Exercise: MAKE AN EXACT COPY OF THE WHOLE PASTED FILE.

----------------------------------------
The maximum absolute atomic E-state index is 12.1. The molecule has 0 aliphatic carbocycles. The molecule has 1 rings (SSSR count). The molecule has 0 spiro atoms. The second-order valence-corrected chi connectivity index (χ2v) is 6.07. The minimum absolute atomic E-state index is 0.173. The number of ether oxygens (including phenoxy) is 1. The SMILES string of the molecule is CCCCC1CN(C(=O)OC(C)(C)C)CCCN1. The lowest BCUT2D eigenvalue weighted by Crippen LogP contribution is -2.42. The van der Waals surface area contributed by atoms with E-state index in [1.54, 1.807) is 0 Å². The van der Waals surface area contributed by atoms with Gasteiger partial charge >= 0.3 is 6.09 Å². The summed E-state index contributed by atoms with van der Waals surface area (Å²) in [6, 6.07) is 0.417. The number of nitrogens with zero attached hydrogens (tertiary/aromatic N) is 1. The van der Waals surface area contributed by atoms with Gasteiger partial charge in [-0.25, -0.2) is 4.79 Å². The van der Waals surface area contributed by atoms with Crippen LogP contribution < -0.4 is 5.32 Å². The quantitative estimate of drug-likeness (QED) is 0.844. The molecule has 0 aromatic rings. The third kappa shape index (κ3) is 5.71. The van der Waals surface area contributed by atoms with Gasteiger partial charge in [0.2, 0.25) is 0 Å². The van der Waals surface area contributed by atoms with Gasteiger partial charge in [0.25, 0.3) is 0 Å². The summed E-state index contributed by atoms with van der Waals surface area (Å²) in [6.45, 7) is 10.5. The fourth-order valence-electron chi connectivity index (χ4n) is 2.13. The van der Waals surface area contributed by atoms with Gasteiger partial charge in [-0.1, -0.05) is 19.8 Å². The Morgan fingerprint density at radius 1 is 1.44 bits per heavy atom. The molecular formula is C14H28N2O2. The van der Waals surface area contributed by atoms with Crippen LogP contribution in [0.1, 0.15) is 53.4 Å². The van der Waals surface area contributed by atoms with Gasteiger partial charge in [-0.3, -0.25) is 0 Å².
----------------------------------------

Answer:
The maximum absolute atomic E-state index is 12.1. The molecule has 0 aliphatic carbocycles. The molecule has 1 rings (SSSR count). The molecule has 0 spiro atoms. The second-order valence-corrected chi connectivity index (χ2v) is 6.07. The minimum absolute atomic E-state index is 0.173. The number of ether oxygens (including phenoxy) is 1. The SMILES string of the molecule is CCCCC1CN(C(=O)OC(C)(C)C)CCCN1. The lowest BCUT2D eigenvalue weighted by Crippen LogP contribution is -2.42. The van der Waals surface area contributed by atoms with E-state index in [1.54, 1.807) is 0 Å². The van der Waals surface area contributed by atoms with Gasteiger partial charge >= 0.3 is 6.09 Å². The summed E-state index contributed by atoms with van der Waals surface area (Å²) in [6, 6.07) is 0.417. The number of nitrogens with zero attached hydrogens (tertiary/aromatic N) is 1. The van der Waals surface area contributed by atoms with Gasteiger partial charge in [-0.25, -0.2) is 4.79 Å². The van der Waals surface area contributed by atoms with Crippen LogP contribution < -0.4 is 5.32 Å². The quantitative estimate of drug-likeness (QED) is 0.844. The molecule has 0 aromatic rings. The third kappa shape index (κ3) is 5.71. The van der Waals surface area contributed by atoms with Gasteiger partial charge in [0.2, 0.25) is 0 Å². The van der Waals surface area contributed by atoms with Gasteiger partial charge in [0.25, 0.3) is 0 Å². The summed E-state index contributed by atoms with van der Waals surface area (Å²) in [6.45, 7) is 10.5. The fourth-order valence-electron chi connectivity index (χ4n) is 2.13. The van der Waals surface area contributed by atoms with Gasteiger partial charge in [-0.1, -0.05) is 19.8 Å². The Morgan fingerprint density at radius 1 is 1.44 bits per heavy atom. The molecular formula is C14H28N2O2. The van der Waals surface area contributed by atoms with Crippen LogP contribution in [0.1, 0.15) is 53.4 Å². The van der Waals surface area contributed by atoms with Gasteiger partial charge in [-0.3, -0.25) is 0 Å².